Faustus: Scene 8
in Faustus's study
[Enter Faustus and Old Man.]
Ah, Doctor Faustus, that I might prevail
To guide thy steps unto the way of life,
By which sweet path thou may'st attain the goal
That shall conduct thee to celestial rest!
Break heart, drop blood, and mingle it with tears,
Tears falling from repentant heaviness,
Of thy most vile and loathsome filthiness,
The stench whereof corrupts the inward soul
With such flagitious crimes of heinous sins
As no commiseration may expel,
But mercy, Faustus, of thy Saviour sweet,
Whose blood alone must wash away thy guilt.
Where art thou, Faustus? Wretch, what hast thou done?
Damn'd art thou, Faustus, damn'd; despair and die!
Hell calls for right, and with a roaring voice
Says "Faustus! come! thine hour is almost come!"
And Faustus now will come to do thee right.
Ah stay, good Faustus, stay thy desperate steps!
I see an angel hover o'er thy head,
And, with a vial full of precious grace,
Offers to pour the same into thy soul:
Then call for mercy, and avoid despair.
Ah, my sweet friend, I feel
Thy words do comfort my distressed soul.
Leave me a while to ponder on my sins.
If I live till morning, I'll visit you:
if not--Faustus is gone to hell.
[Exit Old Man.]
I go, sweet Faustus, but with heavy cheer,
Fearing the ruin of thy hopeless soul.
Accursed Faustus, where is mercy now?
I do repent; and yet I do despair;
Hell strives with grace for conquest in my breast:
What shall I do to shun the snares of death?
Thou traitor, Faustus, I arrest thy soul
For disobedience to my sovereign lord;
Revolt, or I'll in piecemeal tear thy flesh.
Sweet Mephistopheles, entreat thy lord
To pardon my unjust presumption.
One thing, good servant, let me crave of thee,
To glut the longing of my heart's desire,--
That I might have a tender counterpart,
Whose sweet embracings may extinguish clean
These thoughts that do dissuade me from my vow,
And keep mine oath I made to Lucifer.
[Mephistopheles conjures Faustus's image as partner. Faustus and image embrace. The clock strikes eleven.]
Faustus, this or what else thou shalt desire
Shall be perform'd in twinkling of an eye.
[The clock strikes half hour.]
Now hast thou but one bare hour to live,
And then thou must be damn'd perpetually!
Stand still, you ever-moving spheres of Heaven,
That time may cease, and midnight never come;
Fair Nature's eye, rise, rise again and make
Perpetual day; or let this hour be but
A year, a month, a week, a natural day,
That Faustus may repent and save his soul!
"Run softly, softly, horses of the night." (Ovid's Amores)
The stars move still, time runs, the clock will strike,
The Devil will come, and Faustus must be damn'd.
O, I'll leap up to my God! Who pulls me down?
See, see where Christ's blood streams in the firmament!
One drop would save my soul--Half a drop: ah, my Christ!
Ah, rend not my heart for naming of my Christ!
Yet will I call on him: O spare me, Lucifer!--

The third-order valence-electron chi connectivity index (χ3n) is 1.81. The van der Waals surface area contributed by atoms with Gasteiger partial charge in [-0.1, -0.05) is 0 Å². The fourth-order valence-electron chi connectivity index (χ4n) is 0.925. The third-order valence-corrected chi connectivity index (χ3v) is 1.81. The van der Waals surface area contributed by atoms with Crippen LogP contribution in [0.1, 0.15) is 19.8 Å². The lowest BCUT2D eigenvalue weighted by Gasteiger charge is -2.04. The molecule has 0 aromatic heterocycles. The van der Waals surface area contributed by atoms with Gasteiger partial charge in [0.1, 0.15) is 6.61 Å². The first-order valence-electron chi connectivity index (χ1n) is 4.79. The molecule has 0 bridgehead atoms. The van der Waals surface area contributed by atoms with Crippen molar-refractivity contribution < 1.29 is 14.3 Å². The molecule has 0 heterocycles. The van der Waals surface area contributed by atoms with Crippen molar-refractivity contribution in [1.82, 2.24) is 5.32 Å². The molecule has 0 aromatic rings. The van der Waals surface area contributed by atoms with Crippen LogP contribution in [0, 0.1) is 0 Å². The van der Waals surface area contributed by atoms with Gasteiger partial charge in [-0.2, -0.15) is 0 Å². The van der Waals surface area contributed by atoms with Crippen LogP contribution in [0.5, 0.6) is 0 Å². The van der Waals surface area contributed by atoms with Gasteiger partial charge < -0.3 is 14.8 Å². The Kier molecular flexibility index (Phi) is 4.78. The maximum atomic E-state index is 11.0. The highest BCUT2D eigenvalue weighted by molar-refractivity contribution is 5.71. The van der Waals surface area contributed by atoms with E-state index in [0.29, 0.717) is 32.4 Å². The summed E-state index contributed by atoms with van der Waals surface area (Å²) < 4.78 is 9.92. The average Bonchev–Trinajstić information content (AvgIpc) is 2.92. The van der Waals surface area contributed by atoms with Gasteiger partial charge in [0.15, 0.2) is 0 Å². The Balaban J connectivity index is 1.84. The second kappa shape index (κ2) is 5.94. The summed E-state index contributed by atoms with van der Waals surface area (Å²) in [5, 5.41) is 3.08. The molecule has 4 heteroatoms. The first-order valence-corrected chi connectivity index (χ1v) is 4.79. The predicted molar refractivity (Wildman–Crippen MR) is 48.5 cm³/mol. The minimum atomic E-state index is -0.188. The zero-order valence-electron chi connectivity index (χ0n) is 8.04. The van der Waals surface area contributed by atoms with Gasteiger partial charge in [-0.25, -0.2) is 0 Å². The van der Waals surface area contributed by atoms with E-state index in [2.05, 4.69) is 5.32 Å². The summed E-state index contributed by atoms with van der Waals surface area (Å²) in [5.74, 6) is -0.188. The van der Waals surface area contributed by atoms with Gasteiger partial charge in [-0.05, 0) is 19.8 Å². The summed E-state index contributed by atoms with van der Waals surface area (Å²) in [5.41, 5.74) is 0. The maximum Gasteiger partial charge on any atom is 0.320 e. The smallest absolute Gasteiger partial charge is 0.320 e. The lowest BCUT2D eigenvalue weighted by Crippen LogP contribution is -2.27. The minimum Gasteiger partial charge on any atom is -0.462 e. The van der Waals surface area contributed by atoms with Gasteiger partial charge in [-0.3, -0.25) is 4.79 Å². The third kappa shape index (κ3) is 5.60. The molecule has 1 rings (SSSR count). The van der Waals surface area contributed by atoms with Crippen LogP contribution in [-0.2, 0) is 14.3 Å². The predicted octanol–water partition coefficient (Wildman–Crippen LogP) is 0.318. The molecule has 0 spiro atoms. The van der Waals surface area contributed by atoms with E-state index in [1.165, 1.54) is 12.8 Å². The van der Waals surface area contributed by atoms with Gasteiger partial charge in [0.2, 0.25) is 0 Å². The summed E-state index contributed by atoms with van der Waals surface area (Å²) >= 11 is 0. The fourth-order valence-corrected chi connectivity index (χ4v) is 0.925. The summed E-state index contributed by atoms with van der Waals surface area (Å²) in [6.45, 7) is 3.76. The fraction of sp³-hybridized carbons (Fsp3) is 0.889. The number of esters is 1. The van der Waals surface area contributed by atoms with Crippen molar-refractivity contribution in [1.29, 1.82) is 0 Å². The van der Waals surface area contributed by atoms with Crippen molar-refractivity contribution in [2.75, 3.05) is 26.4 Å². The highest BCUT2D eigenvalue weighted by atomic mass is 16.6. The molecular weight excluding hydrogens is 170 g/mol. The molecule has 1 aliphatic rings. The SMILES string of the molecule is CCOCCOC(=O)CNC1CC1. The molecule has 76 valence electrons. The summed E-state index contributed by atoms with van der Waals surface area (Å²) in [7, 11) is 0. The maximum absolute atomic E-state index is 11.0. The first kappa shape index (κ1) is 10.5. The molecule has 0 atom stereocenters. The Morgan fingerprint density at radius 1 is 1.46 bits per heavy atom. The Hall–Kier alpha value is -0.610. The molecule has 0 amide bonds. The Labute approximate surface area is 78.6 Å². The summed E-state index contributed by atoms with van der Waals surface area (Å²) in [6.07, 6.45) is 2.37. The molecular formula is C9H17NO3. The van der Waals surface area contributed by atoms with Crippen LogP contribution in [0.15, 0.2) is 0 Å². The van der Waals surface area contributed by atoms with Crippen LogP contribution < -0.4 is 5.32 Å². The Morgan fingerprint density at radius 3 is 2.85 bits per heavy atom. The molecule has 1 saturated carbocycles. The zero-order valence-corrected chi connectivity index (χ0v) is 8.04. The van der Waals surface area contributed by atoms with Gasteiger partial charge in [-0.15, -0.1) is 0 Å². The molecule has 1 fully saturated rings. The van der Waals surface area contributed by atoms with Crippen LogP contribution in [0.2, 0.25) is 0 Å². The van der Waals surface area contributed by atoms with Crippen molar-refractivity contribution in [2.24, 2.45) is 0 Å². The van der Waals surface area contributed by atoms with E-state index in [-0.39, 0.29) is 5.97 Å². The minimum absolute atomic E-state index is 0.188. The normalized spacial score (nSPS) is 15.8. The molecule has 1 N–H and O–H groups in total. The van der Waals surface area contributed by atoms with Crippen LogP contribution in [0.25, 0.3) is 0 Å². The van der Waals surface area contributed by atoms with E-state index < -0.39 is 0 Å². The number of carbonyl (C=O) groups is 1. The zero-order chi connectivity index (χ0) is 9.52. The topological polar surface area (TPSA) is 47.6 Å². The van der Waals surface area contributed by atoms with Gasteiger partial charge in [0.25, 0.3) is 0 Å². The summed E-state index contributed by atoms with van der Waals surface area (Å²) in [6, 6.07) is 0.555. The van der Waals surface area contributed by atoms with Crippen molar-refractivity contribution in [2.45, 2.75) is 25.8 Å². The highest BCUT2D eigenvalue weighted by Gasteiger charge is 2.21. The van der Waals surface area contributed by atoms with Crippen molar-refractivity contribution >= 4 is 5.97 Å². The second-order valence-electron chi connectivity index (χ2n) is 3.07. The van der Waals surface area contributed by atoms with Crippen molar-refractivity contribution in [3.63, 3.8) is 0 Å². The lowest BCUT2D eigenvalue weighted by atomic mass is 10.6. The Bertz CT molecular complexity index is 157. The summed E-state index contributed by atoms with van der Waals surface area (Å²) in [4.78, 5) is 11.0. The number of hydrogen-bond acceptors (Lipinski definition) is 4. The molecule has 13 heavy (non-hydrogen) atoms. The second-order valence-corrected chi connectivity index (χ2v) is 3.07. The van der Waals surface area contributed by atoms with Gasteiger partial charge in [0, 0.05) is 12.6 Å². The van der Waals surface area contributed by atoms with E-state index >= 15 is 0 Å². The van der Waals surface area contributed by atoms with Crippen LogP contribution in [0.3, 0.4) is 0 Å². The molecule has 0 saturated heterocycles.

Where is it now? 'Tis gone; and see where God
Stretcheth out his arm, and bends his ireful brows!
Mountain and hills come, come and fall on me,
And hide me from the heavy wrath of God!
Then will I headlong run into the earth;
Earth gape! O no, it will not harbour me!
You stars that reign'd at my nativity,
Whose influence hath allotted death and hell,
Now draw up Faustus like a foggy mist
Into the entrails of yon labouring clouds,
That when they vomit forth into the air,
My limbs may issue from their smoky mouths,
So that my soul may but ascend to Heaven.
[The clock strikes twelve.]
Ah, half the hour is past! 'Twill all be past anon!
If thou wilt not have mercy on my soul,
Yet for Christ's sake whose blood hath ransom'd me,
Impose some end to my incessant pain;
Let Faustus live in hell a thousand years--
A hundred thousand, and at last be sav'd!
O, no end is limited to damned souls!
Why wert thou not a creature-wanting soul?
Or why is this immortal that thou hast?
Ah Pythagoras' metempsychosis! were that true,
This soul should fly from me, and I be chang'd
Unto some brutish beast! All beasts are happy,
For, when they die,
Their souls are soon dissolv'd in elements;
But mine must live, still to be plagu'd in hell.
Curst be the parents that engend'red me!
No, Faustus: curse thyself: curse Lucifer
That hath depriv'd thee of the joys of Heaven.
O, it strikes, it strikes! Now, body, turn to air,
Or Lucifer will bear thee quick to hell.
O soul, be chang'd into little water-drops,
And fall into the ocean--ne'er be found.
My God! my God! look not so fierce on me!
[Exit Devils with Faustus. Exit Mephistopheles. Enter Narrator.]
Adders and serpents, let me breathe awhile!
Ugly hell, gape not! come not, Lucifer!
I'll burn my books!--Ah Mephistopheles.
Cut is the branch that might have grown full straight,
And burned is Apollo's laurel bough,
That sometimes grew within this learned man.
Faustus is gone; regard his hellish fall,
Whose fiendful fortune may exhort the wise
Only to wonder at unlawful things,
Whose deepness doth entice such forward wits
To practise more than heavenly power permits.
The hour ends the day; thus, we end this play.